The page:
Nicholas Carr writes of the dangers of Cloud Computing. ‘Beyond Here There Be Dragons’ he warns, pointing at the empty space on the map marked THE cloud. And he’s right. Bill Thompson notes that ‘in the real world national borders, commercial rivalries and political imperatives all come into play’. Who is going to send their applications, and more importantly their data, into this uncharted territory?
The answer of course is that no-one will. People won’t commit to THE cloud – but they would commit to A cloud. They’d commit to a cloud that they could trust, and in the absence of implicit trust, to one they could hold accountable. They would, for example, let their applications execute in their own department’s cloud – one that managed the departmental resources and provided its users with services and supported their service requirements, without the users needing to concern themselves with the IT mechanics involved. They’d do so if they could have clearly defined Service Agreements with that local cloud and insight into the Policy operated by that cloud.
At some point the local cloud might be connected to another department’s cloud within the same enterprise (so that resources can be shared) and this would require the creation of Service Agreements between those departments. If this happened the users wouldn’t care – or rather they wouldn’t care so long as their Service Agreements and the local Policy (the embodiment of the things they DO care about) were maintained. And when the enterprise connected to other enterprises or to some external cloud they still wouldn’t care. If concerns were present, or if new concerns arose, then the cloud user would need to:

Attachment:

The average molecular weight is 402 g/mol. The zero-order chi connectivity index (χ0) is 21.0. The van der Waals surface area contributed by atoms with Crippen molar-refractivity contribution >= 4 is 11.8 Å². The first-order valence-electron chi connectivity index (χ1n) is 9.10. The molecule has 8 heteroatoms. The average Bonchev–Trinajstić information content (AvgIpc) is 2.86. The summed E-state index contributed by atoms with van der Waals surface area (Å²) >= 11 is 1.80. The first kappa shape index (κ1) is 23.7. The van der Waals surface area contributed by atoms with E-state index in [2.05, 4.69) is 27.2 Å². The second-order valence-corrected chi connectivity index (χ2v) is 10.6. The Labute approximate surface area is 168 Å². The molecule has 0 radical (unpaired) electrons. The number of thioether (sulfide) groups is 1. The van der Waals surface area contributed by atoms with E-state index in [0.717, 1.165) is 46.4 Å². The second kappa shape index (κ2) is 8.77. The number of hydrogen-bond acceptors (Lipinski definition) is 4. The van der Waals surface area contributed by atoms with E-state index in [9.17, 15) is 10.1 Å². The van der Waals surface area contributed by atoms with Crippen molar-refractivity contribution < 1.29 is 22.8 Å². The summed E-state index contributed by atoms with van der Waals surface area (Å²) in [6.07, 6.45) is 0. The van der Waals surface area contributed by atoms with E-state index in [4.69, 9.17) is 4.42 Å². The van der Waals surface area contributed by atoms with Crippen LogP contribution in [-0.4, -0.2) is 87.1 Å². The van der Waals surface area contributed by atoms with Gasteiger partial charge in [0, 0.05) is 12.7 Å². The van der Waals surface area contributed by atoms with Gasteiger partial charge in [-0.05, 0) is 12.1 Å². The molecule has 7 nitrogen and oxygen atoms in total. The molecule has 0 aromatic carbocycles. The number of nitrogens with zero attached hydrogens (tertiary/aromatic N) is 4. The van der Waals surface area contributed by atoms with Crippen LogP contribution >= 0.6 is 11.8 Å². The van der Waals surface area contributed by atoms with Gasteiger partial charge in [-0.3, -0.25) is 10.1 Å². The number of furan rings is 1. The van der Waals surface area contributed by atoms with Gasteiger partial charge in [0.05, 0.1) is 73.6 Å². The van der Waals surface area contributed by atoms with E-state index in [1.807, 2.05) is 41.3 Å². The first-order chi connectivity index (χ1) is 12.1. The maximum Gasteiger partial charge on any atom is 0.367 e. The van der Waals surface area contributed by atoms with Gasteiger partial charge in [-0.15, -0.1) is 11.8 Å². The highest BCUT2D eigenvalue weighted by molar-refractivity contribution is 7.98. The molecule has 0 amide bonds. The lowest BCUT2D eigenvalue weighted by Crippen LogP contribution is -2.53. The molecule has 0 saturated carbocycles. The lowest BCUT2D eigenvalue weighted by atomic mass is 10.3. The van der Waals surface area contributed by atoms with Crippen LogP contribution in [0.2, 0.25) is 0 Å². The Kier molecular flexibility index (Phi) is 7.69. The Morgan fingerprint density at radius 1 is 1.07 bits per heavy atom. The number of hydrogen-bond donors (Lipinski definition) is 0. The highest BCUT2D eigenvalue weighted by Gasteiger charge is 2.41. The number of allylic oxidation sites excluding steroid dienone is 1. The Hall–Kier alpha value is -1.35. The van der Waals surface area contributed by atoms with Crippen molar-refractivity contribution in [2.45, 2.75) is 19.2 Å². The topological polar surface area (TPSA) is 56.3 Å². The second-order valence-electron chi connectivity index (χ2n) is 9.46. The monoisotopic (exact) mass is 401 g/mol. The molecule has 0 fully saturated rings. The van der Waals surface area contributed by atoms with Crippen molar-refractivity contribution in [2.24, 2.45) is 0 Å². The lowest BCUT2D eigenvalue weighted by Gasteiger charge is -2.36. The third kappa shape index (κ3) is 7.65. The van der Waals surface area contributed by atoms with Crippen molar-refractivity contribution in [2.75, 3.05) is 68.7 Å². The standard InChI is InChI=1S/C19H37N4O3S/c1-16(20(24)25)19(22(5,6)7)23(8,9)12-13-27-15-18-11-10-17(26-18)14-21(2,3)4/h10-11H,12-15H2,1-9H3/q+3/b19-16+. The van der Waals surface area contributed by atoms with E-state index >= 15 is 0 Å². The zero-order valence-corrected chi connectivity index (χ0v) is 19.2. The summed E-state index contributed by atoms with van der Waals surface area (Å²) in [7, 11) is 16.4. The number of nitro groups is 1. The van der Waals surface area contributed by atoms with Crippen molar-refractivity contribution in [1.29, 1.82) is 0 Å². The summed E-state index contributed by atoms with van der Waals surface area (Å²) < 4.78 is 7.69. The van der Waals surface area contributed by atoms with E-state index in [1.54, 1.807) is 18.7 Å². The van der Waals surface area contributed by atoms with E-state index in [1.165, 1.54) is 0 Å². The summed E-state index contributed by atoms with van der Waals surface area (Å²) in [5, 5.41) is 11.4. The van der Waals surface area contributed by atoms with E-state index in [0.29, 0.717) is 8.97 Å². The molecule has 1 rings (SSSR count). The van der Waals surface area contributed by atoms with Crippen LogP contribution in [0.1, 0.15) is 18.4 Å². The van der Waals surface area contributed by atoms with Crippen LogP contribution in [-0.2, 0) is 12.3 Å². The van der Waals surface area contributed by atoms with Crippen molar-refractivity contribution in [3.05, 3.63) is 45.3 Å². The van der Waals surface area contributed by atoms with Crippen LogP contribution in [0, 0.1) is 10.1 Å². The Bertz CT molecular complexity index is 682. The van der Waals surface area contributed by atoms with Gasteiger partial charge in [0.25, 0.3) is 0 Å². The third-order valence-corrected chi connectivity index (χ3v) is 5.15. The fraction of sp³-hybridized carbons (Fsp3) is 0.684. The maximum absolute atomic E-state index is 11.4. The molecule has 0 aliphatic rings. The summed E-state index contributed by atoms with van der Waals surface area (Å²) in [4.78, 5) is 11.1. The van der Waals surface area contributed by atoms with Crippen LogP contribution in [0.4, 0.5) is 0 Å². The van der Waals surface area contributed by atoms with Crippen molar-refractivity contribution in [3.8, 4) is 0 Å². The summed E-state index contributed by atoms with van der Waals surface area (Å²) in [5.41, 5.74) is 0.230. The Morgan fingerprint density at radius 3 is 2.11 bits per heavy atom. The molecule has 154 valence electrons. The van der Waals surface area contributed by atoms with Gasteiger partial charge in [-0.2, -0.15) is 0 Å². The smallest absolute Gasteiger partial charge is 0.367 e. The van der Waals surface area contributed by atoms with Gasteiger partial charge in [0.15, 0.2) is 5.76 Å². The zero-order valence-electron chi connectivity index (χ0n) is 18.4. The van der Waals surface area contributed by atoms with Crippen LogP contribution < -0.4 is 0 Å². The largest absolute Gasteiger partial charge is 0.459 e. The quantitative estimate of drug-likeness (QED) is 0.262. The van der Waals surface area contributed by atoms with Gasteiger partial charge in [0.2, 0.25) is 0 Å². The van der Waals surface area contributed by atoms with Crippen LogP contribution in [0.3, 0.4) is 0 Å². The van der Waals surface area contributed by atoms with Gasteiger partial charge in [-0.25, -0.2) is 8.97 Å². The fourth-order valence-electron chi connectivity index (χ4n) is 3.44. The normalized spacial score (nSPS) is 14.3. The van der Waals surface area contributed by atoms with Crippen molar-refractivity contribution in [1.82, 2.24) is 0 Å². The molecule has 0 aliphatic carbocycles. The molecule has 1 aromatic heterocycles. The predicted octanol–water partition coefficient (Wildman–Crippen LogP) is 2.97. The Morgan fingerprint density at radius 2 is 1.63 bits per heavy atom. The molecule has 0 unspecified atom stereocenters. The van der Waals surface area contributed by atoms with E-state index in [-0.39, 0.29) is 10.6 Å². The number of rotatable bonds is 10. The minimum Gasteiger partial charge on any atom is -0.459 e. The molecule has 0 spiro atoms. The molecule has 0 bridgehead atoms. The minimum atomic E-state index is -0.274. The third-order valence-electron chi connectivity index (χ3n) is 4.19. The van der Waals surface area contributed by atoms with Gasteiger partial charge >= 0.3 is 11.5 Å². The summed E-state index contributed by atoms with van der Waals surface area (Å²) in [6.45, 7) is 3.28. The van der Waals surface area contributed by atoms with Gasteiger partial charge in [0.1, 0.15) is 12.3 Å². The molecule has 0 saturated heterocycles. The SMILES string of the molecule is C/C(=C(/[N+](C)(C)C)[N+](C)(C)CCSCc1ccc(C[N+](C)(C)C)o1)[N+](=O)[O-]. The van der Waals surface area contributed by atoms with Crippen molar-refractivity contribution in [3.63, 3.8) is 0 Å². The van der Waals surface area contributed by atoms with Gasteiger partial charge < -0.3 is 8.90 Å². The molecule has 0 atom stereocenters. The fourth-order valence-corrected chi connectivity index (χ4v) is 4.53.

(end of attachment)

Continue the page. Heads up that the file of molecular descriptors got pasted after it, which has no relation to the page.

be sure that their Service Agreement (or the Policies enforced by their department, enterprise or government) clearly specified what was, and what was not, acceptable and
place sufficient trust in their local cloud provider – sufficient that is to believe they could sue, fire or imprison the provider for breach of contract.
Does such a Cloud exist? A Cloud that respects Service Agreements and policy? A Cloud that can be formed from internal resources? One that can be federated with Clouds in other parts of the enterprise, or even with an external Cloud such as Amazon? I’d not found one, and so we at Arjuna have designed and built one – Arjuna Agility.
So, returning to Carr’s metaphor, if you want to use the cloud then you’ll need to tame the dragons. How do you tame a dragon? My advice is to start with a small one and right from the get go, make it clear who’s the boss! Impose a set of rules regarding its general behaviour (Policy) and give it clear instructions (Service Agreements). The dragons may be stirring but if you’ve got one on your side there’s no stopping you.